This Is Grace Episcopal Church
By Jennifer Ersalesi
Grace Episcopal Church on West Passaic Ave was established in 1869 and since then has been thriving in the community. The beautiful English Gothic-style architecture also makes this Church historically important within the community and visually represents the time period in which it was constructed. This is Rutherford spoke with Beth Calvo, Senior Warden of the Vestry about Grace Episcopal Church.
TIR: Grace Episcopal Church celebrated its 150th Anniversary in the Spring. Will the church be doing anything special to recognize this special anniversary?
BC: The church turned 150 back on May 11th, 2019 (established May 11th, 1869), but we will celebrate the anniversary at our Annual Roast Beef Dinner, which will be held in November.
To read Rod Leith's article about the history of Grace Episcopal Church, click here.
TIR: What are some of the major changes that have occurred within the church over the last decade?
BC: Two main things: The first is that with the closing of St. Paul’s Episcopal Church in North Arlington, Grace Church welcomed the members of St. Paul’s to join our congregation. There was an official welcoming ceremony held May 20, 2018 attended by the Bishop.
The second is the retirement of Father Bob (Robert F. Browning, Jr.). Many people in town may have known Bob, who was the Rector at Grace Church for the last seven years. Bob was active in town, he was a member of the Civil Rights Commission, and people may have seen him dispensing ashes at the train station on Ash Wednesday. Bob retired last year and the church is currently searching for a new rector. In the meantime, services are continuing as usual at 10am on Sundays and Wednesdays with Father Guy, who is serving in the interim. All are welcome to join us for service.
TIR: As one of the two churches that helped establish the Food Pantry (along with the First Presbyterian Church), how is your church still involved in assisting at the Food Pantry?
BC: The Rutherford Food Pantry was created in 1998 because of a shared vision of Rutherford clergy (including Grace Church), the social services department and other community organizations. The church continues to raise money for the Food Pantry throughout the year – we are committed to helping those in need in our community. A number of church parishioners also work at the Food Pantry during the week.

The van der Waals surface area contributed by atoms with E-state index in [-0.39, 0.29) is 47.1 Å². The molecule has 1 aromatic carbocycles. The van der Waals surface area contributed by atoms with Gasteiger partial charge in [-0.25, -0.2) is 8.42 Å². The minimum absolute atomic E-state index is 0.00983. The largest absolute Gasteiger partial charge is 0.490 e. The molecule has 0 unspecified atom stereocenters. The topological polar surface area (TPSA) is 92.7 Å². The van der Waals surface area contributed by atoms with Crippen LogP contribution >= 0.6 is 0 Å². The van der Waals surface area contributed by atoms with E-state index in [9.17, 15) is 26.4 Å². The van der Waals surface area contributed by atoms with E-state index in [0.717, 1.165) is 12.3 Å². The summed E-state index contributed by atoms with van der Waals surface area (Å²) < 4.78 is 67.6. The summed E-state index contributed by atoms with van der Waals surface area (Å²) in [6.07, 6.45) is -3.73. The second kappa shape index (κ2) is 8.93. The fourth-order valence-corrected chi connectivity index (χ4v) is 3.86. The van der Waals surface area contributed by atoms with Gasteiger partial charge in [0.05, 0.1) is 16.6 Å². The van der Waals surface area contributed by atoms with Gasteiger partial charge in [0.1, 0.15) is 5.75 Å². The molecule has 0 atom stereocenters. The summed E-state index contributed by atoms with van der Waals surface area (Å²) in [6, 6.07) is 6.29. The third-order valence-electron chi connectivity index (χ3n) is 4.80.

TIR: Due to fundraising efforts and generous donations made within your congregation, Grace Church has been able to send money to places affected by major disasters all over the world. Why is this a particularly important form of outreach?
BC: In addition to helping our local community, the church also reaches out to people in times of greatest need. Each year, we decide as a church where to focus our outreach resources, and we have made contributions to causes throughout the world. Recently, we have directed outreach to Honduras, where Father Bob is currently residing.
TIR: What are some of the programs offered through the Grace Church?
BC: Programs are flexibly scheduled based on peoples’ interest and availability. The Adult Education classes tends to be in the form of Bible Study groups done seasonally (usually during Lent) and we have an active Youth Group with activities for children of various ages.
TIR: Are there any upcoming events open to all community members that you would like our readers to know about?
BC: Our largest fundraiser each year is our Holly Fair, which is held the weekend before Thanksgiving. The 47th Holly Fair of 2019 will take place on November 22nd and 23rd. The Holly Fair includes various items for sale: baked goods, holiday décor, and household items, as well as a Tricky Tray. I would encourage everyone in town to stop by and visit. The Holly Fair committee goes all out to turn the church hall into a winter wonderland to usher in the holiday season.
TIR: How can those that are interested contact the church?